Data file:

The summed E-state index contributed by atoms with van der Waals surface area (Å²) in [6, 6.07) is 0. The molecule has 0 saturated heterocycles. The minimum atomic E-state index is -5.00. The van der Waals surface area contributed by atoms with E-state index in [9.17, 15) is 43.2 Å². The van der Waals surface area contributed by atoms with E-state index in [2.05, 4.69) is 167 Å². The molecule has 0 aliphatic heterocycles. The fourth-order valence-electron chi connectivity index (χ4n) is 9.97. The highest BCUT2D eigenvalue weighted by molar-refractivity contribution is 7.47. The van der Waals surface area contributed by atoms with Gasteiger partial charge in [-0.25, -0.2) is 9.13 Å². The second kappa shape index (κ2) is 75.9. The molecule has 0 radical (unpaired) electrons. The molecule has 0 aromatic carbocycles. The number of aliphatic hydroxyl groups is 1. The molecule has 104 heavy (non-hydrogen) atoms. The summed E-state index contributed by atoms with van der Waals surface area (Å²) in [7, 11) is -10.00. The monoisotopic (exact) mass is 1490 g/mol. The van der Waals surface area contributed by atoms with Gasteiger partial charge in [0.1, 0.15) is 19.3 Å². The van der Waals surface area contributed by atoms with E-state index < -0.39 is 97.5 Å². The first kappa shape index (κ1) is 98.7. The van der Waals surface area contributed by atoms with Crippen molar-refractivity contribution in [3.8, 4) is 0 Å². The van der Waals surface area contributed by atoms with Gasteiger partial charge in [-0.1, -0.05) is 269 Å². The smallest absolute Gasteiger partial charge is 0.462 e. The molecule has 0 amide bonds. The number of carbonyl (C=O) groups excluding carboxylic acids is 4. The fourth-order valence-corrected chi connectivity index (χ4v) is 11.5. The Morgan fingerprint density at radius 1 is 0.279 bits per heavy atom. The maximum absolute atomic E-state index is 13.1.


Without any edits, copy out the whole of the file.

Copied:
The summed E-state index contributed by atoms with van der Waals surface area (Å²) in [6, 6.07) is 0. The molecule has 0 saturated heterocycles. The minimum atomic E-state index is -5.00. The van der Waals surface area contributed by atoms with E-state index in [9.17, 15) is 43.2 Å². The van der Waals surface area contributed by atoms with E-state index in [2.05, 4.69) is 167 Å². The molecule has 0 aliphatic heterocycles. The fourth-order valence-electron chi connectivity index (χ4n) is 9.97. The highest BCUT2D eigenvalue weighted by molar-refractivity contribution is 7.47. The van der Waals surface area contributed by atoms with Gasteiger partial charge in [-0.25, -0.2) is 9.13 Å². The second kappa shape index (κ2) is 75.9. The molecule has 0 radical (unpaired) electrons. The molecule has 0 aromatic carbocycles. The number of aliphatic hydroxyl groups is 1. The molecule has 104 heavy (non-hydrogen) atoms. The summed E-state index contributed by atoms with van der Waals surface area (Å²) in [7, 11) is -10.00. The monoisotopic (exact) mass is 1490 g/mol. The van der Waals surface area contributed by atoms with Gasteiger partial charge in [0.1, 0.15) is 19.3 Å². The van der Waals surface area contributed by atoms with E-state index < -0.39 is 97.5 Å². The first kappa shape index (κ1) is 98.7. The van der Waals surface area contributed by atoms with Crippen molar-refractivity contribution in [3.8, 4) is 0 Å². The van der Waals surface area contributed by atoms with Gasteiger partial charge in [-0.1, -0.05) is 269 Å². The smallest absolute Gasteiger partial charge is 0.462 e. The molecule has 0 amide bonds. The number of carbonyl (C=O) groups excluding carboxylic acids is 4. The fourth-order valence-corrected chi connectivity index (χ4v) is 11.5. The Morgan fingerprint density at radius 1 is 0.279 bits per heavy atom. The maximum absolute atomic E-state index is 13.1.